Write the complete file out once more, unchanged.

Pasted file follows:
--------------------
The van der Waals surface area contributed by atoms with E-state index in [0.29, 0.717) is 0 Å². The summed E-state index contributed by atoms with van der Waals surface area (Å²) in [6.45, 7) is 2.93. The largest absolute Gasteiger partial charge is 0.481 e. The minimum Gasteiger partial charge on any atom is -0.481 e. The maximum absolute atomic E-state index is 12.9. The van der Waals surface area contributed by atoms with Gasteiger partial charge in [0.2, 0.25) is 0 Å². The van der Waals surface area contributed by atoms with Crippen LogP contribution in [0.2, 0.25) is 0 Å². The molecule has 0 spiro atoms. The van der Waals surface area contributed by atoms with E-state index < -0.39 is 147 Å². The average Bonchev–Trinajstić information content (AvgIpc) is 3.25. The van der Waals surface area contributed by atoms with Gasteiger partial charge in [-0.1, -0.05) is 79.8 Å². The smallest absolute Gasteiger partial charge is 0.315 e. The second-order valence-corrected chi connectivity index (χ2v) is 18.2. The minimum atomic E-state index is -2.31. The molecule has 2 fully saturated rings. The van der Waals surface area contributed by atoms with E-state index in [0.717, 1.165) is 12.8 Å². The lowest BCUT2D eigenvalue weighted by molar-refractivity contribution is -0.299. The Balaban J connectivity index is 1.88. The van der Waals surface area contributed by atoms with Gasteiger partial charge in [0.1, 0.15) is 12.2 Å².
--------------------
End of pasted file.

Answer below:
The van der Waals surface area contributed by atoms with E-state index in [0.29, 0.717) is 0 Å². The summed E-state index contributed by atoms with van der Waals surface area (Å²) in [6.45, 7) is 2.93. The largest absolute Gasteiger partial charge is 0.481 e. The minimum Gasteiger partial charge on any atom is -0.481 e. The maximum absolute atomic E-state index is 12.9. The van der Waals surface area contributed by atoms with Gasteiger partial charge in [0.2, 0.25) is 0 Å². The van der Waals surface area contributed by atoms with Crippen LogP contribution in [0.2, 0.25) is 0 Å². The molecule has 0 spiro atoms. The van der Waals surface area contributed by atoms with E-state index < -0.39 is 147 Å². The average Bonchev–Trinajstić information content (AvgIpc) is 3.25. The van der Waals surface area contributed by atoms with Gasteiger partial charge in [-0.1, -0.05) is 79.8 Å². The smallest absolute Gasteiger partial charge is 0.315 e. The second-order valence-corrected chi connectivity index (χ2v) is 18.2. The minimum atomic E-state index is -2.31. The molecule has 2 fully saturated rings. The van der Waals surface area contributed by atoms with E-state index in [0.717, 1.165) is 12.8 Å². The lowest BCUT2D eigenvalue weighted by molar-refractivity contribution is -0.299. The Balaban J connectivity index is 1.88. The van der Waals surface area contributed by atoms with Gasteiger partial charge in [0.1, 0.15) is 12.2 Å².